Some of the others had begun to look over at their table to see what all the commotion was about. Adrian smiled at them and they quickly turned back to their own group. They may think of you as the weird one, but in the end, you control them.
Ash stood beside the man that was laying face first in the ground. A smirk approached his lips as he watch the blood mix into the puddles of water. The rain, that had been pouring earlier, was now finally beginning to die down. He bent down and set his mouth next to the man’s ear.
“Was it worth it?” Ash hissed. The man didn’t move.
“So you aren’t going to answer me?” Ash laughed and stood up. He looked at the large metal cross that was buried into the man’s back. He grabbed a hold of the staff piece and twisted it. The man moaned, a noise filled with pure agony, as blood spurt out of the, now larger, near his shoulder blade.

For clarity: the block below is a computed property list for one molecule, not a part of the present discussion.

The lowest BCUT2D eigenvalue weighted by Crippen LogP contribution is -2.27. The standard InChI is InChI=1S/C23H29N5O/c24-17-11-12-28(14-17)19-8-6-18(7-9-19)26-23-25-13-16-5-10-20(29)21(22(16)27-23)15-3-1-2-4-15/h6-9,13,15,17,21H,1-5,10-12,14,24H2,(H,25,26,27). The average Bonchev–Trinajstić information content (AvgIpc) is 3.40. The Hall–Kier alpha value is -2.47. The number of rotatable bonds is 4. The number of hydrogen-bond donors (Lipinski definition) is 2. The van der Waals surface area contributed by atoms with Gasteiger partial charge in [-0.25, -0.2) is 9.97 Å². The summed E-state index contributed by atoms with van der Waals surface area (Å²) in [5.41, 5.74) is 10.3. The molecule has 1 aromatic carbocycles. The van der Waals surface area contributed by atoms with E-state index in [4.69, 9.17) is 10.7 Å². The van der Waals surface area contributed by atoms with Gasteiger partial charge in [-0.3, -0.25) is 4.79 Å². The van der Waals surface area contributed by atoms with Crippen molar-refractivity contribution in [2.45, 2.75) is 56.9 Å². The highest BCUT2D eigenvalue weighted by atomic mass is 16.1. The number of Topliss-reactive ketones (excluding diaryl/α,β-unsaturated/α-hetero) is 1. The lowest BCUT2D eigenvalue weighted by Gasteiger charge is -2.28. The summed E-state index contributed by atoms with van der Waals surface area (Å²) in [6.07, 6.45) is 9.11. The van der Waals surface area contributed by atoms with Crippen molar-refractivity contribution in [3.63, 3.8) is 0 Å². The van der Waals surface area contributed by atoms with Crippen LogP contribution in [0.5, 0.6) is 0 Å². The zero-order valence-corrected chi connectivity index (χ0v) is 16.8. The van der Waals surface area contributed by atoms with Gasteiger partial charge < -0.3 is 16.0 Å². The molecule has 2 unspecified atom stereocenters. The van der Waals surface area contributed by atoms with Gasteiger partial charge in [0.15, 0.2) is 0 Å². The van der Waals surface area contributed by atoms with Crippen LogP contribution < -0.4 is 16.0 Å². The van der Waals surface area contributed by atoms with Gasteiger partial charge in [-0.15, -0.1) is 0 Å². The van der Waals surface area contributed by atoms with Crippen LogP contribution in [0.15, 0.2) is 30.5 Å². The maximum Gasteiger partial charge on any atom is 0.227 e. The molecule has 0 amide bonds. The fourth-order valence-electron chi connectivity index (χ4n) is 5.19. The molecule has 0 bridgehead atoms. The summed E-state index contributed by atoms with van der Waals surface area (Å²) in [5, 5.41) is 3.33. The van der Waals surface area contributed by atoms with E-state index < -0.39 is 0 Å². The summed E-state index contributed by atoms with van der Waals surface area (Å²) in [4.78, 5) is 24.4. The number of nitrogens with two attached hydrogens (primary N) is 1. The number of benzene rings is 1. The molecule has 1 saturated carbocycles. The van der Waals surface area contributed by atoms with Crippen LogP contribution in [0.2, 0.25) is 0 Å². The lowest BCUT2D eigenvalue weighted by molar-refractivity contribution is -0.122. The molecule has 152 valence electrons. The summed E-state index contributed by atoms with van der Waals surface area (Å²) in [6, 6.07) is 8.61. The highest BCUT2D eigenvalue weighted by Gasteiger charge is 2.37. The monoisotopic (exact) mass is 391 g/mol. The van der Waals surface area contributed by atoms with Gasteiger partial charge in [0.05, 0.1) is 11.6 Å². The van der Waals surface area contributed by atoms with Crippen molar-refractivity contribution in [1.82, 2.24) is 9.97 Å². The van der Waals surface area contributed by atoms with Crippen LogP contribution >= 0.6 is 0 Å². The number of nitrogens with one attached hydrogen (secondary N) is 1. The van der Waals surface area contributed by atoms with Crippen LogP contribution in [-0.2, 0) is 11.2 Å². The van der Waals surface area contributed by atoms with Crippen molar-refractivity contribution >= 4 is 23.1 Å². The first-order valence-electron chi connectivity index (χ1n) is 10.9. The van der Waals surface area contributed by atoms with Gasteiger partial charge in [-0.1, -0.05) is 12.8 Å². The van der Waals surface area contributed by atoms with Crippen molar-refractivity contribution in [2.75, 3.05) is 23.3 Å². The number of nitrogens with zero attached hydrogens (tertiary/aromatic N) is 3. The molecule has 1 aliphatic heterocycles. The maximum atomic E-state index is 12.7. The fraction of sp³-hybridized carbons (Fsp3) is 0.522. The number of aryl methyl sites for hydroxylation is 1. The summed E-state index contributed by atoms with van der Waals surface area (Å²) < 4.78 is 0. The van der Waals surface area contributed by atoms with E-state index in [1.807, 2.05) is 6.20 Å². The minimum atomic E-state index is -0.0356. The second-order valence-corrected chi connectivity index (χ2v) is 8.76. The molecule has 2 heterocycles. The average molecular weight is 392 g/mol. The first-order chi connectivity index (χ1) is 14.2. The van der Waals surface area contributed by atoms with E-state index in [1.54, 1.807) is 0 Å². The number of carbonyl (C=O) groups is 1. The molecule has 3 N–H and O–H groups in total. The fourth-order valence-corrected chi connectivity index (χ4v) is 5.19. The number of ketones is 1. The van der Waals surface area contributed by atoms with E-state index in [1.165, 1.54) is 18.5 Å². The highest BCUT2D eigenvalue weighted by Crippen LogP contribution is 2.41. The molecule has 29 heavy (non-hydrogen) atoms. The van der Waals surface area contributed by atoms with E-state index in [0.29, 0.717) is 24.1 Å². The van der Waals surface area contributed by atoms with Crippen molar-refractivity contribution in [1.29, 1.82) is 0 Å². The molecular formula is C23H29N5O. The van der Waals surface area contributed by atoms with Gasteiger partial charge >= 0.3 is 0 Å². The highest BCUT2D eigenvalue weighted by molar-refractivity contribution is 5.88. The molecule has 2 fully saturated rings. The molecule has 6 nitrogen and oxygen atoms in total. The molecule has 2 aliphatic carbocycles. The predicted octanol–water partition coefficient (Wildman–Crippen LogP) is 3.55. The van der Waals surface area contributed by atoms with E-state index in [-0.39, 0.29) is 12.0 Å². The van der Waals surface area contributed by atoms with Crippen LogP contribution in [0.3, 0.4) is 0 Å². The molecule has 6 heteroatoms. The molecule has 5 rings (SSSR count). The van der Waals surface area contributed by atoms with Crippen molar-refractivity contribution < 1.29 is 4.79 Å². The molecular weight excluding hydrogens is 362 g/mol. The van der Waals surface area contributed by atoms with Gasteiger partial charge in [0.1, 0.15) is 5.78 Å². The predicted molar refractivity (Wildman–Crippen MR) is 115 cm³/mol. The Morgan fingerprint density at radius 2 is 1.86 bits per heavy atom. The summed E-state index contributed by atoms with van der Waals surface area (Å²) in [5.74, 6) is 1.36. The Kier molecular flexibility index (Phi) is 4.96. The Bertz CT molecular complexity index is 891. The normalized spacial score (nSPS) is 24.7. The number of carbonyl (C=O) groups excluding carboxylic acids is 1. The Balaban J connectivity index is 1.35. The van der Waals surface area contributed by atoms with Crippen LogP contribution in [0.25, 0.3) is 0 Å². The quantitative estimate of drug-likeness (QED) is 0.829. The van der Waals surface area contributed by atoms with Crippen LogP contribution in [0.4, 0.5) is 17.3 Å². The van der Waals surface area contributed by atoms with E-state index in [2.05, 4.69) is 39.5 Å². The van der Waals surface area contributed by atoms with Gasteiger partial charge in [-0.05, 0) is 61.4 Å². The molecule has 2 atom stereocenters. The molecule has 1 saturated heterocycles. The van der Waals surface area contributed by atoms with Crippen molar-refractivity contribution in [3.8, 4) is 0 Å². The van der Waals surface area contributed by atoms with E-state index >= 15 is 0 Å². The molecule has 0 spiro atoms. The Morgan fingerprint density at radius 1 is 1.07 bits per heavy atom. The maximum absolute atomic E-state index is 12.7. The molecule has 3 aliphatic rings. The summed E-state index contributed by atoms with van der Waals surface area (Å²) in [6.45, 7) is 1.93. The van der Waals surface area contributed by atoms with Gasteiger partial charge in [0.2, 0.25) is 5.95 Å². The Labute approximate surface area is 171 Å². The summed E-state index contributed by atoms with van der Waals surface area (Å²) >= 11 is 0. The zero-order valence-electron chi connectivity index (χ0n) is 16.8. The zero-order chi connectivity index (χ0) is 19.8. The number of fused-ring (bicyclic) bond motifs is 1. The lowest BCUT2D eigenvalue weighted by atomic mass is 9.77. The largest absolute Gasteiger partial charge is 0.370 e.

“Now will you answer me? Was it worth it?” Ash yelled. The sound echoed in the dark, lifeless alley. The man still said nothing. Ash shook his head. He doesn’t understand. Maybe I’ll just have to make him. Ash’s hands grasped the cold cross again. He slowly began lifting it out of the man. The man screamed as pain overwhelmed him. His body convulsed on the concrete ground. Ash laughed as he watched the thing cry out for help. As the thing screamed for him to stop.
“This is why you always answer my questions. Like everyone, I hate being ignored.” Ash hissed before gently placing the sharp tip of the cross’s staff on the man’s neck, but didn’t puncture the skin. The man wanted to say something, though all that came out was muffled sobbing.